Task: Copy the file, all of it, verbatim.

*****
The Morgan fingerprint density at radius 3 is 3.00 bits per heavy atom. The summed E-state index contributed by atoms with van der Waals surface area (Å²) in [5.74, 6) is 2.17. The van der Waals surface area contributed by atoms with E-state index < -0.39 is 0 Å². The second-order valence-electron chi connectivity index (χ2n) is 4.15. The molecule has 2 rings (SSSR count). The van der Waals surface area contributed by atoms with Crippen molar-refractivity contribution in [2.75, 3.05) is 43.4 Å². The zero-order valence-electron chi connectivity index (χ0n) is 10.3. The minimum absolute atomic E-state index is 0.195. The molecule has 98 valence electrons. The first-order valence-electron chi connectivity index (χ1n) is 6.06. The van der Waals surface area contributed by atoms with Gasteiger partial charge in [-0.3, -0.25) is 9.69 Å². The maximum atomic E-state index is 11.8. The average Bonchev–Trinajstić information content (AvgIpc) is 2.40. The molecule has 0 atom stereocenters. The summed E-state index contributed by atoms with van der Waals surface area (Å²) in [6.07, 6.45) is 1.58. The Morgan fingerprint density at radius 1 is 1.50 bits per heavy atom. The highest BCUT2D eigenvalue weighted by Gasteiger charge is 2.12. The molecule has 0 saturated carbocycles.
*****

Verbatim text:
The Morgan fingerprint density at radius 3 is 3.00 bits per heavy atom. The summed E-state index contributed by atoms with van der Waals surface area (Å²) in [5.74, 6) is 2.17. The van der Waals surface area contributed by atoms with E-state index < -0.39 is 0 Å². The second-order valence-electron chi connectivity index (χ2n) is 4.15. The molecule has 2 rings (SSSR count). The van der Waals surface area contributed by atoms with Crippen molar-refractivity contribution in [2.75, 3.05) is 43.4 Å². The zero-order valence-electron chi connectivity index (χ0n) is 10.3. The minimum absolute atomic E-state index is 0.195. The molecule has 98 valence electrons. The first-order valence-electron chi connectivity index (χ1n) is 6.06. The van der Waals surface area contributed by atoms with Gasteiger partial charge in [-0.3, -0.25) is 9.69 Å². The maximum atomic E-state index is 11.8. The average Bonchev–Trinajstić information content (AvgIpc) is 2.40. The molecule has 0 atom stereocenters. The summed E-state index contributed by atoms with van der Waals surface area (Å²) in [6.07, 6.45) is 1.58. The Morgan fingerprint density at radius 1 is 1.50 bits per heavy atom. The highest BCUT2D eigenvalue weighted by Gasteiger charge is 2.12. The molecule has 0 saturated carbocycles.